Posh: Who are the people who help you get things done, and how do you rely on them?
Taddeo: Besides staff, we depend on more than 70 volunteers each week to help stock shelves, bag groceries, handle client intake at the front desk, assist with administrative housekeeping tasks, and even teach budgeting classes. We also have a great volunteer board of 12 members who represent diverse backgrounds in the community; they provide support and oversight for our mission. Last, we have volunteer committees who are instrumental in carrying out events such as our annual dinner.
Posh: What apps, gadgets, or tools do you rely on every day?
Taddeo: We use Salesforce, Network for Good, and Constant Contact. These systems are easy to use and affordable for our nonprofit.
Posh: What woman has inspired you the most, and why?
Taddeo: Maya Angelou. The poem she wrote and read at Bill Clinton’s inauguration, “On the Pulse of Morning,” is so powerful. Angelou encouraged us: “If you don’t like something, change it. If you can’t change it, change your attitude.”
On a personal note, I was inspired by the SVP of Marketing and Communications at NWFCU, Victoria Gillespie, who is a mother, professional and mentor. As a leader she taught me these lessons:
1. You are only as strong of a leader as the uncomfortable conversations you are willing to have.
2. Set expectations, goals and the tone, and those who don’t want to meet them will choose another path. You won’t have to “fire” anyone.
3. Accept 90% — determine when extra time won’t lead to better results.
4. Always do an after-action report and learn from anything that could have gone better. A mistake is fine — just don’t make it twice. Update procedures/practices once you learn, so you only learn once. 5. Be flexible with what you can for those who prove they can.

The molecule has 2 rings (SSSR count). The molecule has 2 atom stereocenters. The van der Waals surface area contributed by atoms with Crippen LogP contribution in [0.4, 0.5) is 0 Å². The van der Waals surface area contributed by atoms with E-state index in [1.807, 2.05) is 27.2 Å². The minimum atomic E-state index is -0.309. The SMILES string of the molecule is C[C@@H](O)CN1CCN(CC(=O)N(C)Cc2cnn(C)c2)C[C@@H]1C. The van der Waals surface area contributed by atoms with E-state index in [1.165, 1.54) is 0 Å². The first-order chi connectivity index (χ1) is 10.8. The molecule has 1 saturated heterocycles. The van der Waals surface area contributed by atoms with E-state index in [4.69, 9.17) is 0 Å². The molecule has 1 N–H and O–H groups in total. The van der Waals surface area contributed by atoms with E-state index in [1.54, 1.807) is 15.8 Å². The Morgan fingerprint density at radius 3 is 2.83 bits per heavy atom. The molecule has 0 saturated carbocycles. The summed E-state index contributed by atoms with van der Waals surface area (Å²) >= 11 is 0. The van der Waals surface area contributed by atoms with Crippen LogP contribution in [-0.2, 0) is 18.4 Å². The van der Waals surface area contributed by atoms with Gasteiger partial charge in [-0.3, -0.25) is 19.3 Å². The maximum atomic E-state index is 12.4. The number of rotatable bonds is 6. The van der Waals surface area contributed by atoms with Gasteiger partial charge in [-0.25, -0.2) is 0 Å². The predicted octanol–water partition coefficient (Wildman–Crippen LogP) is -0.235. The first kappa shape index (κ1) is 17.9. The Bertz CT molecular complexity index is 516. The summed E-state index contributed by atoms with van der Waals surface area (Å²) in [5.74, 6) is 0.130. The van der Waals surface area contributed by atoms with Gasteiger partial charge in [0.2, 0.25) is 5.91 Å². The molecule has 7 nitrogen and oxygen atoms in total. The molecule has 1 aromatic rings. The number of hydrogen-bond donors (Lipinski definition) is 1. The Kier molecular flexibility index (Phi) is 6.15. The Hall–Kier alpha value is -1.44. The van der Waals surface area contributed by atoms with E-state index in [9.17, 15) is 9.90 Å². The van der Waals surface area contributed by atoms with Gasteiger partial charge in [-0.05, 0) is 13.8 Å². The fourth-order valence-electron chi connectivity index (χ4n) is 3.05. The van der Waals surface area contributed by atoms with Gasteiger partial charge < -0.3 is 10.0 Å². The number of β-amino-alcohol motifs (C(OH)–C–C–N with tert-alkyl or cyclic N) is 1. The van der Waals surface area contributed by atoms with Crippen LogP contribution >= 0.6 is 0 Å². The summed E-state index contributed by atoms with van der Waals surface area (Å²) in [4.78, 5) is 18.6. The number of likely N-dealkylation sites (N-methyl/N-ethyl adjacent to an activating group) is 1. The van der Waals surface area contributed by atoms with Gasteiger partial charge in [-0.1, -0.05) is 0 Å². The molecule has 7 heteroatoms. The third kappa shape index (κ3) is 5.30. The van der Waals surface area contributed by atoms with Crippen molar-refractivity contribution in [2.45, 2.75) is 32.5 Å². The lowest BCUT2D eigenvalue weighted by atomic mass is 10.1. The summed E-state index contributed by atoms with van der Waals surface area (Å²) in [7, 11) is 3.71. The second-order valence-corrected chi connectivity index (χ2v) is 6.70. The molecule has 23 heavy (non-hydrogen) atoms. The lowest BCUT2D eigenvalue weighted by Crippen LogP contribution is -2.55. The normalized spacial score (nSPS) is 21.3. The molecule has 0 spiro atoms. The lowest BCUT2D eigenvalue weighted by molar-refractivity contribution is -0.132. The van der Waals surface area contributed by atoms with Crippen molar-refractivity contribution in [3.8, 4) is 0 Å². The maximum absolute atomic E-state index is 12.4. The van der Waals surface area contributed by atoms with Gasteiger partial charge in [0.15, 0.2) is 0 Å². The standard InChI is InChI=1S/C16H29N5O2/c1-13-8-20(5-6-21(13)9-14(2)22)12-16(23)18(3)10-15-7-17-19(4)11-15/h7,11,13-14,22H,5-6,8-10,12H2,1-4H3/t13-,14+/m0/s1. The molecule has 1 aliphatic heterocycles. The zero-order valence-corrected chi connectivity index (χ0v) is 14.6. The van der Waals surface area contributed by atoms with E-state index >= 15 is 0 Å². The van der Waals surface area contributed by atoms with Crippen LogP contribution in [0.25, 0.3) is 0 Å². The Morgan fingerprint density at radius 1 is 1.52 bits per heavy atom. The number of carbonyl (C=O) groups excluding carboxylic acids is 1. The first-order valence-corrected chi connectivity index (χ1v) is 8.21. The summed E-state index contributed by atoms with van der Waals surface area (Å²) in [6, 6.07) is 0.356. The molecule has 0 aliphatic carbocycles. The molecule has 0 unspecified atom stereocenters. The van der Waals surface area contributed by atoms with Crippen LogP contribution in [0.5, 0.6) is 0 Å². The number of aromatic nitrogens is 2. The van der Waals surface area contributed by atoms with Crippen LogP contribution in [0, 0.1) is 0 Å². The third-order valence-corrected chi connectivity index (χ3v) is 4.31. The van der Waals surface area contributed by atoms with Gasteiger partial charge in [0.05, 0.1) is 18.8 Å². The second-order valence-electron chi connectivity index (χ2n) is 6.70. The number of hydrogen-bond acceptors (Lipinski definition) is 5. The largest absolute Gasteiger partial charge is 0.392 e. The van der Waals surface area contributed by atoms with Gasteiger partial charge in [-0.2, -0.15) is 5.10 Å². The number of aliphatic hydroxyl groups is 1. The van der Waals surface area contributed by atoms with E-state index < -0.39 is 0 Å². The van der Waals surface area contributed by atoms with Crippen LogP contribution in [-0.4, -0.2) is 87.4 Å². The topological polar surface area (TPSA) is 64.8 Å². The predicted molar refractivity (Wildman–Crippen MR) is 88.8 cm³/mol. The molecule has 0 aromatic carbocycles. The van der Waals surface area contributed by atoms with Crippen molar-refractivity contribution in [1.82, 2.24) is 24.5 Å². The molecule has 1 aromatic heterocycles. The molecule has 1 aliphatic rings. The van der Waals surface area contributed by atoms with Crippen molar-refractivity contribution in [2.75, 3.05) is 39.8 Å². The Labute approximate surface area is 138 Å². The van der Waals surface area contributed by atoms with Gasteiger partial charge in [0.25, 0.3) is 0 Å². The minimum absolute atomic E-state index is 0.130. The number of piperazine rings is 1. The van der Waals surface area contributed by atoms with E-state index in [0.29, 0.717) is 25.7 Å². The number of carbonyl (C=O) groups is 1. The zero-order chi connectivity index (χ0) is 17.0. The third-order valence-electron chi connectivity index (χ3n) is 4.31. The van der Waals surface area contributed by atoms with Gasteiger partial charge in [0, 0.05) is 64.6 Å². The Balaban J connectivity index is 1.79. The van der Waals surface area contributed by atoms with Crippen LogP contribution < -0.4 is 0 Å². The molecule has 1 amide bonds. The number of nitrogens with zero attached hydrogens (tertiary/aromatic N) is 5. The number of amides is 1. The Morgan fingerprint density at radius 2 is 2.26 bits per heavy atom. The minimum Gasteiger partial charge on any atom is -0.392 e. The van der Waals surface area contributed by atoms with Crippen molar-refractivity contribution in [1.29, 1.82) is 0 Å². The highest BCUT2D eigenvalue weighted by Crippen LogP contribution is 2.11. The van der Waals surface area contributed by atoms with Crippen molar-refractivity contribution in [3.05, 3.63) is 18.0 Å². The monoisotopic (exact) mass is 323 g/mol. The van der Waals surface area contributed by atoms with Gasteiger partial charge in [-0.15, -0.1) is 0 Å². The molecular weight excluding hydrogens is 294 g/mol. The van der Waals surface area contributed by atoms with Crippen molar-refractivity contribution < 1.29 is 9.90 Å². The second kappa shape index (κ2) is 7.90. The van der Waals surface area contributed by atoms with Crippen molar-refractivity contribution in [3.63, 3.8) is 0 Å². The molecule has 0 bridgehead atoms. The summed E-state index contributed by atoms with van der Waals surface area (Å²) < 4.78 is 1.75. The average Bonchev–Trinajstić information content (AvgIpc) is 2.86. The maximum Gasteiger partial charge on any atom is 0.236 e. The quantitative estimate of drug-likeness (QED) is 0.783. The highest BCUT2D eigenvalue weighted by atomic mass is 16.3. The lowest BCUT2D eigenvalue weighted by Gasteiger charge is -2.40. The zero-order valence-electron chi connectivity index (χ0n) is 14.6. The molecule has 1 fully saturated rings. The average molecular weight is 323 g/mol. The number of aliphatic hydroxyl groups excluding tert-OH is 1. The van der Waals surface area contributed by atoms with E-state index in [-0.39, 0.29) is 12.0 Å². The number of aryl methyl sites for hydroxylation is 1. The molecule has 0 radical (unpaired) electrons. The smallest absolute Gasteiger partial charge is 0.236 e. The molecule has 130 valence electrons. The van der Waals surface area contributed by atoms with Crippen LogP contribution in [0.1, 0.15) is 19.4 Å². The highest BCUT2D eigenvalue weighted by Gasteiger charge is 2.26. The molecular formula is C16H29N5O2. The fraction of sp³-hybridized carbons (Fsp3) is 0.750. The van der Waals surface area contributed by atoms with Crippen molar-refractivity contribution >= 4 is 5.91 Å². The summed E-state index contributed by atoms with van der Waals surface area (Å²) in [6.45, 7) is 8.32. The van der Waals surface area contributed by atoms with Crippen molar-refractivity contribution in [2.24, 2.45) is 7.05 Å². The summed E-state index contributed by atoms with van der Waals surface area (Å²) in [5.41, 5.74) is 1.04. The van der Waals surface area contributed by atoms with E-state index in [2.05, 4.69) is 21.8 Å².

Posh: What do you like best about your role as WFCM Executive Director?
Taddeo: I love the opportunity to be part of the solution to end hunger and homelessness in our community. Our work makes a difference in the lives of our clients.
Posh: What is the most difficult part/biggest challenge of your job?
Taddeo: Drawing a line about what we can do and what we can’t do. We have been asked to help with Christmas gifts and many other types of giveback to the community, and though our hearts want to help, I have to be realistic and focused about our mission, resources, and impact.
Posh: What has been your most memorable moment as Executive Director?
Taddeo: Many small moments have touched my heart, such as a business partner sharing that she used to be a client here during a tough divorce, a hug from a client’s child during our recent Thanksgiving luncheon, cards from clients thanking us for helping them through tough times. Recently we received a donation and card from one of the Centreville Forest Glen fire victims (2018) thanking us for help during that difficult time and now wanting to pay it forward.